Tomorrow I'm staying in Albuquerque due to the schedule again (dinner plans). May hit the Unser Racing Museum and Petroglyph Monument. Sunday we drive to the Valley of the Gods. I'm going to use US-550 per the suggestions up the thread. Beyond there, we'll see what time it is. The bed and breakfast's owner called yesterday and she recommends getting there before dark because she says it's hard to find. It's on the dirt road through the Valley of the Gods near the foot of the Moki Dugway.

The rental vehicle is an SUV, a Nissan Armada, because that was by far the lowest price. It has low-range 4WD, so I'm REALLY not concerned about dirt roads and the like!

This is a really nice area to visit. Thanks again for the recommendations in this thread.
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"You know, you never have a guaranteed spot until you have a spot guaranteed."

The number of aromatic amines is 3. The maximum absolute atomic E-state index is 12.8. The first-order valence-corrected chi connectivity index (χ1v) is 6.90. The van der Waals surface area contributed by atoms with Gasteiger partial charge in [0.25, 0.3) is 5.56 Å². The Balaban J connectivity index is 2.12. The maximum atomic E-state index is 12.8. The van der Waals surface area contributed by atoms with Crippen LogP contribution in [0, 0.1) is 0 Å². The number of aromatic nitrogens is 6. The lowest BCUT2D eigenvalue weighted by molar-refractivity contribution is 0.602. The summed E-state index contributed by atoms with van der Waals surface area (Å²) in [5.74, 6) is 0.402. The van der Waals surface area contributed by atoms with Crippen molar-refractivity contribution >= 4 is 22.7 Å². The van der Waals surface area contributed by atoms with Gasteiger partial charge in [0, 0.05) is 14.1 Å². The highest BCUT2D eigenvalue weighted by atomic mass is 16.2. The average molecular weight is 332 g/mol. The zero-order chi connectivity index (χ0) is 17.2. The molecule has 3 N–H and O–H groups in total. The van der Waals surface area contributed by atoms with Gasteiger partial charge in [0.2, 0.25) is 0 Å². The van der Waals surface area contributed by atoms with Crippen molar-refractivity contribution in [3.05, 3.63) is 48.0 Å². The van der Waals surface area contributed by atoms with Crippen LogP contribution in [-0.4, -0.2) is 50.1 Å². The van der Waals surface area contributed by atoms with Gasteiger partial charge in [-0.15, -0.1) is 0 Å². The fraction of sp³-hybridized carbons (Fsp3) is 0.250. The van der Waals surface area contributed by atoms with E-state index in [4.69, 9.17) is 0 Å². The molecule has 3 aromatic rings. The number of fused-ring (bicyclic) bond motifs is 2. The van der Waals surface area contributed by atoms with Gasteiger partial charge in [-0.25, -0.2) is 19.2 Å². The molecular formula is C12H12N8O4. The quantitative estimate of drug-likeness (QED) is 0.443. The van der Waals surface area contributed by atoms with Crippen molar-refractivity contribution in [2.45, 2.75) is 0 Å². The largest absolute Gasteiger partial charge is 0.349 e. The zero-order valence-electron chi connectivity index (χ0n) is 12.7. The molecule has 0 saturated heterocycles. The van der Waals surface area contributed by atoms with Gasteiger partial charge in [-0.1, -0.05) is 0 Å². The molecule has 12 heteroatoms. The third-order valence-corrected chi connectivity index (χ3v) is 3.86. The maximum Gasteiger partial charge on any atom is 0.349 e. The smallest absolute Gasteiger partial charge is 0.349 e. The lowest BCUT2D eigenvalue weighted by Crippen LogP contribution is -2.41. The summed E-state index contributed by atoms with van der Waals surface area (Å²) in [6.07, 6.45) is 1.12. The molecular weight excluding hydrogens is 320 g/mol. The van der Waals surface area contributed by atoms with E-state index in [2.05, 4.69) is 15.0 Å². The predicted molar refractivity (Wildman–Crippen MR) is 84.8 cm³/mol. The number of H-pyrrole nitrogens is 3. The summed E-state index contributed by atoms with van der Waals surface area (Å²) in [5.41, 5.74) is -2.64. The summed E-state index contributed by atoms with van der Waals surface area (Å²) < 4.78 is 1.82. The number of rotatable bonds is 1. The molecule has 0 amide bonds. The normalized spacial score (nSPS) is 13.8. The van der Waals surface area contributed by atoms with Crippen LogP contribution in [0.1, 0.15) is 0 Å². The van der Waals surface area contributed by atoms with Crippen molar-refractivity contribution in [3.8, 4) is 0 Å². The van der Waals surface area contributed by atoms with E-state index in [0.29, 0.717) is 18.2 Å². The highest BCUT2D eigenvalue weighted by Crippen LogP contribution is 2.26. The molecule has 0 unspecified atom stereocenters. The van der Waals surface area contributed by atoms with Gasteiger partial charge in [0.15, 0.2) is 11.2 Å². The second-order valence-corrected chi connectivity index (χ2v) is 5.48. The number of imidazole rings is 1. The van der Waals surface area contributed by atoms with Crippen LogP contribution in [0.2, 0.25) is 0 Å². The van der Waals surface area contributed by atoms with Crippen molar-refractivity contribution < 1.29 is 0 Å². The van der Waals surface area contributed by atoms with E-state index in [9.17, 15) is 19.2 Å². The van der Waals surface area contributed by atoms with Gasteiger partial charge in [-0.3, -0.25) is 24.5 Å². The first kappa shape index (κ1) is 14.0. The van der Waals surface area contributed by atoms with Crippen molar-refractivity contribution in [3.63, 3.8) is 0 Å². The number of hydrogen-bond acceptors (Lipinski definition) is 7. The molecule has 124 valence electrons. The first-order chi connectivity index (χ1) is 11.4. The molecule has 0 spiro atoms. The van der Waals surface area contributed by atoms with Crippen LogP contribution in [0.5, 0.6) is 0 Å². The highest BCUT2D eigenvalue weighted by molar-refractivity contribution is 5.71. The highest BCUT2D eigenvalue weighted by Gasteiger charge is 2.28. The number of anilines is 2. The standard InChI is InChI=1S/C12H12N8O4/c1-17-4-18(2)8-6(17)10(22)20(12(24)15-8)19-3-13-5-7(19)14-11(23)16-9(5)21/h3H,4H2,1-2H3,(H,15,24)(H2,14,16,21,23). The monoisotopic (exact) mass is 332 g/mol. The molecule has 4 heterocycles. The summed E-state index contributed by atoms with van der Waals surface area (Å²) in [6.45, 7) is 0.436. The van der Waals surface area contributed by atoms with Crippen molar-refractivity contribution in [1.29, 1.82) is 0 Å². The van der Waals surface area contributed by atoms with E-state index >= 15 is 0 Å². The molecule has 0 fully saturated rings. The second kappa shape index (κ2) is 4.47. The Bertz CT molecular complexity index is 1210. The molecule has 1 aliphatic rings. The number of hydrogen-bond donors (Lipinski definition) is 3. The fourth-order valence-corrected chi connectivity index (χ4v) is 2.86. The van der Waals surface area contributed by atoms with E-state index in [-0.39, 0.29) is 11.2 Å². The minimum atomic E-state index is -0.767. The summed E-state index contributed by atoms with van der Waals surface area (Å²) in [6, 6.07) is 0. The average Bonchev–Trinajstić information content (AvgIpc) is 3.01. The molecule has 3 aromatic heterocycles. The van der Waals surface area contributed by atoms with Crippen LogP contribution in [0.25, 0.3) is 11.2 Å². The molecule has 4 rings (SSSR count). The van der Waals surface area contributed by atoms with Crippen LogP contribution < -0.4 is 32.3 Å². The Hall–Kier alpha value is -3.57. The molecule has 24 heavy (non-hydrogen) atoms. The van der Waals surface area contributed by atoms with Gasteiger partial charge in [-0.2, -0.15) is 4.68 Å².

—Olaf Kolzig, as quoted in the Washington Times on March 28, 2003,
commenting on the Capitals clinching a playoff spot.

"That sounded stupid, didn't it?"—Kolzig, to the same reporter a few seconds later.

1995hoo

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Re: Advice: Trip this fall to Albuquerque and Phoenix
« Reply #33 on: September 27, 2015, 11:17:35 PM »

Greetings from the Valley of the Gods Bed and Breakfast. We're about two miles from the foot of the Moki Dugway. The night sky here is unbelievable, especially with the lunar eclipse. Major bright Milky Way directly overhead. I just hope some of the pictures come through. Right now I'm inside and my camera is outside shooting in bulb mode triggered by remote control. I'm going for a half-hour exposure.

THANK YOU for recommending US-550. Great drive. I stuck to the speed limit and was glad I did when someone passed us entering Cuba and then got pulled over within five minutes.